Atticus Finch Paternalism Analysis

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Joseph Crespino argues that Atticus Finch felt the need to take the case and help Tom Robinson who was "naïve" because, of his paternalistic side. (Crespino The Strange Career of Atticus Finch, JSTOR.com) To justify this idea of paternalism he says, " Tom Robinson is sweetly innocent and naïve; Atticus feels a moral responsibility to defend him, as the novel's tide attests, because a black man accused in the Jim Crow South was as helpless as a mockingbird." In chapter ten of To Kill a Mockingbird Atticus says, "… Shoot all the bluejays you want, if you can hit ‘em, but remember it’s a sin to kill a mockingbird.” (Lee,)
Marie Failinger, the author of Gentleman as Hero: Atticus Finch and the Lonely Path, makes four points in her article: We
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We consider Atticus a hero partly because he rejected societal views on how African Americans should be treated. Freedman proves this statement false by using textual evidence from the book. In chapter fifteen of To Kill a Mockingbird, Atticus is outside of jail with Jem protecting Tom Robinson, and a lynch mob comes prepared to take justice into their own hands. A member of the lynch mob was Walter Cunningham, an acquaintance of Atticus. Jem questions Walter's integrity, and Atticus responds, telling Jem that the man is a good man, he just has his "blind spots." Jem responds to his father with words beyond his age " murder is not a blind spot." Atticus responds to Jem telling him that he'll understand when he gets older. (Lee,) In some ways Atticus tries to justify the lynch mob saying that they are just people, which does not take away the barbaric crimes they as people choose to make. Freedman questions how you can justify a lynch mob, who commit the crime, are they not to be considered what they are, murders. Freedman also recognizes that Atticus biggest flaw is that unlike others he is not ignorant to the hardships of the African Americans, in fact he knows about as well as anyone how dangerous it is to be black. (Freedman, Atticus Finch- Right and Wrong, law.hofstra.edu) He also knows that racism is wrong yet in some cases he allows …show more content…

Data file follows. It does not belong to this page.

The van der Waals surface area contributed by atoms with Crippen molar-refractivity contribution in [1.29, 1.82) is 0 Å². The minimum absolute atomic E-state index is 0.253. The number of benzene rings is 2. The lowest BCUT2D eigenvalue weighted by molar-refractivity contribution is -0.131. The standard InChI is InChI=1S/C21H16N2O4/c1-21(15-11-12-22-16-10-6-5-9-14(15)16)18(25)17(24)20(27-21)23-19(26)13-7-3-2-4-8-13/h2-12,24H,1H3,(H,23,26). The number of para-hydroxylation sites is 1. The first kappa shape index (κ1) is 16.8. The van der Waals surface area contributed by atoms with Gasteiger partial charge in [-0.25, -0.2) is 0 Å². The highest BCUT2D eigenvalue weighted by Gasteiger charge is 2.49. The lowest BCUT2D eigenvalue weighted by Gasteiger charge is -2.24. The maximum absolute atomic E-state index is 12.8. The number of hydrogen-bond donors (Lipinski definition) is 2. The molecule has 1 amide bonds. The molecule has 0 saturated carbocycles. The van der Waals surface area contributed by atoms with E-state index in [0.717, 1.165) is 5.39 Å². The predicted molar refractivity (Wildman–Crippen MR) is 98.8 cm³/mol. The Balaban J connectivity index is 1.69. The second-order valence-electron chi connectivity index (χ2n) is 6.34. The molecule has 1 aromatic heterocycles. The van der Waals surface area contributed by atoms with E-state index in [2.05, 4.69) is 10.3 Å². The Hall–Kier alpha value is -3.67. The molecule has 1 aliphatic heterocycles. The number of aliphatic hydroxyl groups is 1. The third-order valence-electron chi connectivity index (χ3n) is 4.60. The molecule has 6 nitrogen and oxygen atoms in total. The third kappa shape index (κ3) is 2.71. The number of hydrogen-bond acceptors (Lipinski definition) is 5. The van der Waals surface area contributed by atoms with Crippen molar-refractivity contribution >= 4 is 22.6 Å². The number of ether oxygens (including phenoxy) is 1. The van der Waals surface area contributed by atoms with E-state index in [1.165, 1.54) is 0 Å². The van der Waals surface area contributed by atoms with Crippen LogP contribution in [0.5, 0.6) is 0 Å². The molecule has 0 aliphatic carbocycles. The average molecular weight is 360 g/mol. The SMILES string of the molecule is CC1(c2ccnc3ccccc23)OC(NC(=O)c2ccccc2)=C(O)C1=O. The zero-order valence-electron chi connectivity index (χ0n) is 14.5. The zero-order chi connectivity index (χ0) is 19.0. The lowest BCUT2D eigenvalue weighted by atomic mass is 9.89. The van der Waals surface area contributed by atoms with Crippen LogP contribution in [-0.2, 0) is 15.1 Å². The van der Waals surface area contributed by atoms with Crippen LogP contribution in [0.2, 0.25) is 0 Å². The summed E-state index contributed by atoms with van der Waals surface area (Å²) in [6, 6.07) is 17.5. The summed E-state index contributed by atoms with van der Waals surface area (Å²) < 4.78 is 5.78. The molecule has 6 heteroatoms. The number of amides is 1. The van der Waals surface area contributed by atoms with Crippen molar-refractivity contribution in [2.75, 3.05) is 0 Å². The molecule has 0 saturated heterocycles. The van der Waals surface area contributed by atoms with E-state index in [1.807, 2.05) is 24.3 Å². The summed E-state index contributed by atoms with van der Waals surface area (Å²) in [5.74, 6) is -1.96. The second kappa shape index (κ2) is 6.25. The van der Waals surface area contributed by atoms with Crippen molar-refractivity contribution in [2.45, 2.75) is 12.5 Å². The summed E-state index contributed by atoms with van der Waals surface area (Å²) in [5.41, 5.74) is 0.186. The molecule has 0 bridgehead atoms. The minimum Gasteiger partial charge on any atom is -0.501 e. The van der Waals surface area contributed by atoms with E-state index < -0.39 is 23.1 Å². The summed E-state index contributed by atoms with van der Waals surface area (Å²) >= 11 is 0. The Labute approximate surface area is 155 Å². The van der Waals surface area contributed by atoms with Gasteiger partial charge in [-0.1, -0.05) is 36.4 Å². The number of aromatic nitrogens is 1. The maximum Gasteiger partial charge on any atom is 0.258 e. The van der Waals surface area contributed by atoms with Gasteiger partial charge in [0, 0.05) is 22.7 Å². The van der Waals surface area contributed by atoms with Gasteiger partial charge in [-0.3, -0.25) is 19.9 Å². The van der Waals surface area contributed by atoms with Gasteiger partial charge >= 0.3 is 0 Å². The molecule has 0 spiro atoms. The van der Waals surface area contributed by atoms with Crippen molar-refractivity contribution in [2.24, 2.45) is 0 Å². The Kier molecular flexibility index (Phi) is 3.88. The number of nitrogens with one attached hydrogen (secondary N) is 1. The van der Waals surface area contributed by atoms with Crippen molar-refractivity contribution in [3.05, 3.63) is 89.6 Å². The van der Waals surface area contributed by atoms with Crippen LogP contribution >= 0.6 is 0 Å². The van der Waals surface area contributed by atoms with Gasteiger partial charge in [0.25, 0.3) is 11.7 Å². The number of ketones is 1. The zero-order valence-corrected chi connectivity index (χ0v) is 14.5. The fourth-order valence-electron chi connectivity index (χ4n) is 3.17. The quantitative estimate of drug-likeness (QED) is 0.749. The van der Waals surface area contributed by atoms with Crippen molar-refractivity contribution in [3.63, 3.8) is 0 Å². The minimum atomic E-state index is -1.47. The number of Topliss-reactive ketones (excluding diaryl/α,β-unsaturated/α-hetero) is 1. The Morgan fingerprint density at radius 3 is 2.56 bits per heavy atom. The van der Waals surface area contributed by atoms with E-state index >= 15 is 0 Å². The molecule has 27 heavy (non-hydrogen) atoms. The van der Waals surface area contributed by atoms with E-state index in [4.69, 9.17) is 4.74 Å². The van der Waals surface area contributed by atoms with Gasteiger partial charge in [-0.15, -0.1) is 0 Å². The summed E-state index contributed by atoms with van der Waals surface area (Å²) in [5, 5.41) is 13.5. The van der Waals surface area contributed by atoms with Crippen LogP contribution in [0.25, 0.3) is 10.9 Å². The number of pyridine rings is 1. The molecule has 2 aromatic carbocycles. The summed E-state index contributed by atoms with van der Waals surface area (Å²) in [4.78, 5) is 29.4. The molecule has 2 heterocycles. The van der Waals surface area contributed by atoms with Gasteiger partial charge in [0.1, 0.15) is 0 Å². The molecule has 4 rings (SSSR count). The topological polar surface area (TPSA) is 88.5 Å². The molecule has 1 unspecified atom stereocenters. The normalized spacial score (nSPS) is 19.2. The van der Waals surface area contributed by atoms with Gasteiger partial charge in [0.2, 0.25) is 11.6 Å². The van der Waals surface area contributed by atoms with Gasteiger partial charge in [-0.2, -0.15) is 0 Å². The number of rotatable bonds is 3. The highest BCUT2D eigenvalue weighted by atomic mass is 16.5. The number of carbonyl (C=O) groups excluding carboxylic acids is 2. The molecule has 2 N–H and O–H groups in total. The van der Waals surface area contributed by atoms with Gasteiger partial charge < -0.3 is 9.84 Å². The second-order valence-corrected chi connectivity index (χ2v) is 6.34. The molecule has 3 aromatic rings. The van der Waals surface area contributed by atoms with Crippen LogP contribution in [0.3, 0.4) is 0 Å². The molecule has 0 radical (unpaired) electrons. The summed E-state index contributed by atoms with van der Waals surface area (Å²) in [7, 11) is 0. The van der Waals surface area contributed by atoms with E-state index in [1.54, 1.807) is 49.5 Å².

Lubet, constructs his argument around three key points: the narrator of the story and how the narrator's own biases affect the character of Atticus Finch. The authors intention for how each character was to be perceived. The final key point is analyzing three different possibilities: Tom Robinson was indeed lying, Tom Robinson was telling the truth, and the third, if Atticus cared to know the truth. A few scholars respond to his final key point: two scholars named Dean Burnele Powell and Professor William Simon says even if Tom was lying about raping Mayella Ewell that does not change Atticus or his character. They said, " Atticus succeeds not because he defends innocent, "but because he insists, as must every lawyer, on the freedom to make the arguments within the bounds of law that are for the full ventilation of issues in a criminal case." Professor Randolph Stone believes that in that situation during that period lawyers had to be nothing less of vigilant and aggressive, especially when racial tensions were so

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